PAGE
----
The upcoming COP21 in Paris is an important one for Africa as the continent who suffers the most from climate change, and for the world who wants to replace the Kyoto Protocol. It is expected that issues such as climate financing, information-sharing climate-smart agriculture and technology transfer will dominate the talks.
An unidentified object hovers over Nairobi's Nyayo Stadium during 2014's Jamuhuri Day celebrations. In a country that has had it's fair share of terror attacks, this sighting is met not so much with wonder as anxiety. The Chief of the Kenya Defense Forces immediately sets out to find who is behind it. It turns out to be a Kenyan media house capturing some aerial shots of the proceedings in advance of the President's arrival. Orders follow that the device be landed immediately. It is brought safely to the ground. What was the cause for all the fuss? A drone. Referred to in other quarters as an unmanned aerial vehicle (UAVs). A vehicle that could drive Kenyan agriculture into the future.
While development of better innovations and technologies hold a promise to lowering the cost of and thus acceptance of alternative renewable power in the society, various international government-led initiatives can help accelerate and popularize adoption of these alternatives, through policy changes, funding and pulling various partnerships.
The Hanging Gardens of Babylon. One of the seven wonders of the ancient world. Attributed to King Nebuchadnezzar II and described by writers of the time as a pensile paradise. Resembling large green mountains constructed of mud bricks; these gardens were the pride of the ancient Babylonians. Legend has it that the King created the gardens for his queen who missed the green hills and valleys of her homeland. Who would have thought that this gesture of affection would set the trend for modern agriculture today? Vertical farming, the act of growing food in high-rise buildings, could change the way we produce food in the future.
There is some oddness, a sense of remoteness that comes up when technology and Africa are used in the same sentence. It is like thinking of a rainforest at the heart of the Sahara or Kalahari Desert. However, at the heart of Nairobi, Kenya, a team of software developers, engineers, and technologists are rewriting the story of Africa from remoteness and oddness to possibilities. BRCK is a device seeking to solve problems of electricity, internet connections, problems that are eminent in both rural and urban areas in Africa.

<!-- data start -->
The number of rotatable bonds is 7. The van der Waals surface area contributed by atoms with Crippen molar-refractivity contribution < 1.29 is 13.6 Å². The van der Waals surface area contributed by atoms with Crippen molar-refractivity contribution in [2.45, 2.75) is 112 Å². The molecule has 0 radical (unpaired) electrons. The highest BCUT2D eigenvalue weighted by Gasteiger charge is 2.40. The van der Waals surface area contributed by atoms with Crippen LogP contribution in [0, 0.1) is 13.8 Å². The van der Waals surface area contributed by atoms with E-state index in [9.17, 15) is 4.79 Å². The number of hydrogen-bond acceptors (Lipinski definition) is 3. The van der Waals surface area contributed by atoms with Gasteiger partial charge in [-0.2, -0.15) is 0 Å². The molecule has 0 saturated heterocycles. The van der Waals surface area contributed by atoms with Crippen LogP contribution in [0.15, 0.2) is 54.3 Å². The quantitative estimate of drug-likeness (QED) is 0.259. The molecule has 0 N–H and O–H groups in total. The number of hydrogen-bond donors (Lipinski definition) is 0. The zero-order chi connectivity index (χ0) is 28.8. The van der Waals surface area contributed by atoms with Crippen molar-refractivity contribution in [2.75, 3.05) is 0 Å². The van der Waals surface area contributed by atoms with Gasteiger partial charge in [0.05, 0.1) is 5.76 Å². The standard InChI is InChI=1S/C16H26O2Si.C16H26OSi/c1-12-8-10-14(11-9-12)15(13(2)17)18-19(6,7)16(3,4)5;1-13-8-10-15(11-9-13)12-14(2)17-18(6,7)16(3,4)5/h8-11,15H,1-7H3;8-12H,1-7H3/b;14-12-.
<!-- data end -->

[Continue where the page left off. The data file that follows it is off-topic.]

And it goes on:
Huge dams have been touted as effective in providing drinking and irrigation water, all cheaply and sustainably. Recent studies reveal otherwise as most of these projects in sub-Sahara turn out to be more costly than planned. A recent study has quantified claims that large dams also lead to more malaria being spread in the sub-Saharan, thus adding more weight to concerns on whether these projects should be pursued actively in favor of the alternatives.
One of the largest impedement towards implementation of renewable energy in reducing emissions is their high cost. Reduction of costs of utility-scale renewable energy projects is important towards increasing the deployment and acceptability of solar and wind power projects. Renewable energy auctions, technology innovation and feed-in-tariffs are some of the methods suggested for the future and which have tried before to reduce installation and final consumer costs.
One evening, as Calvince Okello -the creator of M-shamba - was watching the news at the Jomo Kenyatta University of Agriculture and Technology where he studied biomechanical and processing engineering, a particular feature left him at his wits end. The Eastern part of Kenya was suffering from severe famine while the Western part had registered a bumper harvest with maize even rotting on farms. This stark contrast of pockets plenty amidst areas of serious lack was enough to push Calvince to think of a solution. He attended a lecture the following day that would set M-shamba in motion.
Intended Nationally Determined Contributions (INDCs) is the new buzz word for member states of the United Nations Framework Convention on Climate Change. The member states are preparing for the 21st conference of parties meeting in Paris, France later this year. INDCs are proposed post-2020 climate actions that countries publicly declare to implement, in order to assist in limiting the earth’s temperature rise to 2 degrees centigrade. Kenya has once again proven to be a leader by becoming the fourth African state to publicly declare its INDCs.
GravityLight is an innovative off-grid light designed to eliminate dangerous and polluting kerosene lamps, used by over 1.3 billion people who don’t have access to electricity. The product is unique and has created a new category of lighting, which doesn’t have any batteries nor need the sun - all you need is a weight!